Mehta and his brother served three months in prison following a CBI investigation, at which point the assets of the Mehta family were seized and they were accused of participating in 76 criminal cases, 600 civil lawsuits, and many tax evasions. This 1992 scam cost 4000 crores in losses and necessitated the revamping of India's entire banking system. It strengthened the Reserve Bank of India's involvement and authority by establishing a separate audio system and a new committee to oversee SEBI.
7. 2g Spectrum Scam
What more needs to be said about this swindle than has already been said? Recently, the Supreme Court declared that the spectrum fraud "puts all other frauds to shame." In the episode, the former telecom minister A Raja was forced to retire after the CAG indicted him in the 2G spectrum fraud that cost the national exchequer over 176,000 cores. The issue centres on suspected anomalies in the telecom ministry's allocation of wireless radio spectrum and licences to commercial operators, some of whom were ineligible. Due to the extremely cheap rates at which licences were granted and spectrum was allocated from 2001 in 2008, the national treasury suffered a monstrous loss.
The largest instance of governmental corruption and significant anomalies indirectly resulted in the changing of the current administration. The Indian government and telecom department were devastated by the 7-year-long 2g Spectrum fraud. The second generation of wireless technology was established in 2008, and this lawsuit has a presumed loss of Rs. 1.76 lakh crores. To use the spectrum, telecom businesses and mobile providers needed a licence, which was acquired through a government-held auction. Andimuthu Raja, who served as the department's minister at the time, was charged with participating in this scheme because he stole a number of minute but crucial facts about the bedding that was kept in the facility. For instance, the minister allegedly moved a deadline for mobile carriers, Swan and Unitech, to pay him to the 25th of September. The deadline to apply with the DOT for the licence was originally set for the first of October 2007.
Without following requirements like being able to cover 10% in the district headquarters in the first year and 50% in the district within three years, none of the enterprises requesting for licences were to be granted one. However, what happened was that some of the more recent businesses were operating without even a tower in place. For the benefit of these businesses, the licences were offered at the 2001 market price. The law, finance, and Telecom Regulatory Authority of India ministries were allegedly violated by A. Raja's actions. He allegedly put all the bribe money in foreign banks. As a result, he altered the regulations to provide licences based on bias and favouritism.
The Controller and Auditor General of India reported in 2010 that India had incurred a presumptive loss of Rs. 1.76 lakh crores because of using the market price from 2001, even though the accused were found not guilty on the grounds that a sum realised because of computing the loss using the 2008 market price was not evidence of a fraud. It was claimed that DOT employed such market prices to promote greater diversity rather than generate revenue, and that this was a premeditated strategy rather than a misuse of government authority.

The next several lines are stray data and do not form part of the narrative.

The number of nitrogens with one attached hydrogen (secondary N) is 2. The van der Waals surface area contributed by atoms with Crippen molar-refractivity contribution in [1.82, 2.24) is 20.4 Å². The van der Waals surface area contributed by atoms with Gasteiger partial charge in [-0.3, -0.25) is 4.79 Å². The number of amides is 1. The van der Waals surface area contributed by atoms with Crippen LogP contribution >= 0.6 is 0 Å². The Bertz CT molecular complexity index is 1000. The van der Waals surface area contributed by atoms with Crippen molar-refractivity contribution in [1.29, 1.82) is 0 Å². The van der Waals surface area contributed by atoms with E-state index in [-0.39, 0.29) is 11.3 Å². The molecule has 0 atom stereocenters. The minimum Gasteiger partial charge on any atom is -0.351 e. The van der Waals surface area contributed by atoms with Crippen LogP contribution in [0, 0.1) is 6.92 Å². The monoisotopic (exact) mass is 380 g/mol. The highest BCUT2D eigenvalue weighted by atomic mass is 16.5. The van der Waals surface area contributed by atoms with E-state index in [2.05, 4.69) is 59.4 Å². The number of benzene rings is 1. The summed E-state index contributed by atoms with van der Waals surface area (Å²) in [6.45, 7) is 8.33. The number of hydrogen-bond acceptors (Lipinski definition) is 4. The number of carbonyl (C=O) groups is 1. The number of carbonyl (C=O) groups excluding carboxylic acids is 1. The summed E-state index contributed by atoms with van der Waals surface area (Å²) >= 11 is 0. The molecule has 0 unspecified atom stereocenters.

8. The Commonwealth Games Fraud
Of course, the con artists would have missed the much advertised and anticipated Commonwealth Games that India staged in 2010. Even before the eagerly anticipated sporting extravaganza could take place, it was doused in accusations of wrongdoing. The scandal, which involved money estimated to be worth close to 35,000 crores, involved irregularities, such as payments to non-existent parties, deliberate delays in contract execution, exorbitant prices, mistakes in the procurement of equipment through tenders, and money-laundering. Suresh Kalmadi, a former head of the Commonwealth Games organising committee, was arrested, and then charged by the CBI in April 2011.
Every four years, the commonwealth games attract athletes from the numerous countries that make up the commonwealth nations. The Commonwealth Games were held in India's capital city of New Delhi in 2010. With a budget of twelve billion rupees, 71 different nations sent athletes to the commonwealth games. To support the multi-sport competition, 20 cities were created, and a Games Village was established. a committee led by Suresh Kalmadi, the mastermind of the Rs. 70,000 crore fraud, utilizing the chairman of the organising committee's arbitrary powers, the money was plundered during the planning stage. Initially sanctioned at Rs 1000 crores, the cost was eventually raised to Rs 2460 crores. In addition to the monies being misused, such as the contract offer of Rs 141 crores made by the chairman to Swiss Timings for timing equipment, which was deemed to be too exorbitant and unneeded, a number of political and administrative concerns also surfaced. The budget for providing these services for the tournament exceeded the amount that the government had previously allotted for them, and the money was misappropriated in the areas of bus services, metro services, and the opening ceremony. Several transactions were altered by utilising resources that were excessively expensive. Despite the expense, the venue's upkeep was delayed, suitable amenities were not given, there were numerous last-minute issues, and the programme management experienced a severe setback.
A Central Vigilance Commission investigation followed, which resulted in Kalmadi's removal from the committee, his arrest on April 25, 2011, and his suspension from the Congress Party. He was prohibited from attending the London Olympics' opening ceremony by the Delhi High Court in 2012. The Prevention of Corruption Act of 2002 charged the committee and Kalmadi with criminal conspiracy, cheating, and other offences.
9. Bofors Scam
The Bofors scandal is regarded as the epitome of corruption in India. Rajiv Gandhi, who was prime minister at the time, along with other individuals, notably the influential NRI family known as the Hindujas, were charged with accepting payments from Bofors AB in exchange for gaining the contract to deliver India's 155 mm field howitzer. A shocking story of an undercover operation by Bofors, Sweden's largest arms manufacturer, in which it is claimed that $16 million was paid to members of Prime Minister Rajiv Gandhi's Congress, was broadcast by the Swedish State Radio.